Sunday, October 24, 2010

Warm Arctic is probably permanent

Warm Arctic is probably permanent

WASHINGTON: The signs of climate change were all over the Arctic this year -- warmer air, less sea ice, melting glaciers -- which probably means this weather-making region will not return to its former, colder state, scientists reported on Thursday.

In an international assessment of the Arctic, scientists from the United States, Canada, Russia, Denmark and other countries said, "Return to previous Arctic conditions is unlikely."

Conditions in the Arctic are important because of their powerful impact on weather in the heavily populated middle latitudes of the Northern Hemisphere.

The heavy snows in the United States, northern Europe and western Asia last winter are linked to higher air temperatures over the Arctic, the scientists found.

"Winter 2009-2010 showed a new connectivity between mid-latitude extreme cold and snowy weather events and changes in the wind patterns of the Arctic, the so-called Warm Arctic-Cold Continents pattern," said the report, issued by the U.S. National Oceanic and Atmospheric Administration (NOAA).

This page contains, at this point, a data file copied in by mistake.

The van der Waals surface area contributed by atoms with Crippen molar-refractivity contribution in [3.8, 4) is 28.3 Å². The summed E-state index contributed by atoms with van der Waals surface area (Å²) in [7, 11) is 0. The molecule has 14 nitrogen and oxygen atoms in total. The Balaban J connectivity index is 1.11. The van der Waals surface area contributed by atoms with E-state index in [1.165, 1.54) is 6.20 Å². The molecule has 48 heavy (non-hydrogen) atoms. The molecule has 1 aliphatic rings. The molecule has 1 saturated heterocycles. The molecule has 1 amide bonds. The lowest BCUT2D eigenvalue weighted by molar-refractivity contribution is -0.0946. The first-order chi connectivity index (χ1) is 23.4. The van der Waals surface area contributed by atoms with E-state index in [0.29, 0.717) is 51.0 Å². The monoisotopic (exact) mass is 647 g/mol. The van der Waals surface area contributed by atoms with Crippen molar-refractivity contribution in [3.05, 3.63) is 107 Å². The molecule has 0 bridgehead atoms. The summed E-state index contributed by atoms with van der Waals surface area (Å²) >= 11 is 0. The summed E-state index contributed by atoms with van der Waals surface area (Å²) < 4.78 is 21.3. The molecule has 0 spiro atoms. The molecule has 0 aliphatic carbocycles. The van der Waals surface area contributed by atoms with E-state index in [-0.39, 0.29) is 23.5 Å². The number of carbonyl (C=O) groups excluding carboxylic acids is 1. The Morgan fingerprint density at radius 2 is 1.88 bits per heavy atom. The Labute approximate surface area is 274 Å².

The scientists found evidence of widespread Arctic warming, with surface air temperatures rising above global averages twice as quickly as the rate for lower latitudes, Jackie Richter-Menge of the U.S. Army Cold Regions Research and Engineering Laboratory.

Part of the reason for this is a process called polar amplification. Warming air melts the sun-reflecting white snow and ice of the Arctic, revealing darker, heat-absorbing water or land, spurring the effects of warming. This is further amplified by the action of the round-the-clock sunlight of Arctic summers, Richter-Menge said in a telephone briefing.

Normally cold air is "bottled up" in the Arctic during winter months but in late 2009 and early 2010, powerful winds blew cold air from north to south instead of the more typical west to east pattern, said Jim Overland, an oceanographer at NOAA's Pacific Marine Environmental Laboratory in Seattle.


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